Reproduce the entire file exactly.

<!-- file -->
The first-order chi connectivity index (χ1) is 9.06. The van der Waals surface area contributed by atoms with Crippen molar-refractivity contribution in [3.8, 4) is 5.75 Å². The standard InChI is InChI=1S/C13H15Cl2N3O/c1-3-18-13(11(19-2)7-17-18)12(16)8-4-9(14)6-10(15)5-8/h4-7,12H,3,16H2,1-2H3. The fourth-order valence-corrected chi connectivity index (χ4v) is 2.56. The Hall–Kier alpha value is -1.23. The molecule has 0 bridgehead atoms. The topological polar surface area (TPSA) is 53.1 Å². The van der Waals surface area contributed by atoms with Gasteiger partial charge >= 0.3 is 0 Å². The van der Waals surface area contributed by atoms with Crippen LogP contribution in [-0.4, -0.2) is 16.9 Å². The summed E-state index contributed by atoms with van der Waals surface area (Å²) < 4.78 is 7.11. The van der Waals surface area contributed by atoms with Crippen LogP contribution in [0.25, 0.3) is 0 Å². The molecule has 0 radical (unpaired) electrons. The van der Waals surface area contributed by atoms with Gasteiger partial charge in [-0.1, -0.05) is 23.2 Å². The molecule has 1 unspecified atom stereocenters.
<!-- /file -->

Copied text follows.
The first-order chi connectivity index (χ1) is 9.06. The van der Waals surface area contributed by atoms with Crippen molar-refractivity contribution in [3.8, 4) is 5.75 Å². The standard InChI is InChI=1S/C13H15Cl2N3O/c1-3-18-13(11(19-2)7-17-18)12(16)8-4-9(14)6-10(15)5-8/h4-7,12H,3,16H2,1-2H3. The fourth-order valence-corrected chi connectivity index (χ4v) is 2.56. The Hall–Kier alpha value is -1.23. The molecule has 0 bridgehead atoms. The topological polar surface area (TPSA) is 53.1 Å². The van der Waals surface area contributed by atoms with Gasteiger partial charge >= 0.3 is 0 Å². The van der Waals surface area contributed by atoms with Crippen LogP contribution in [-0.4, -0.2) is 16.9 Å². The summed E-state index contributed by atoms with van der Waals surface area (Å²) < 4.78 is 7.11. The van der Waals surface area contributed by atoms with Crippen LogP contribution in [0.25, 0.3) is 0 Å². The molecule has 0 radical (unpaired) electrons. The van der Waals surface area contributed by atoms with Gasteiger partial charge in [-0.1, -0.05) is 23.2 Å². The molecule has 1 unspecified atom stereocenters.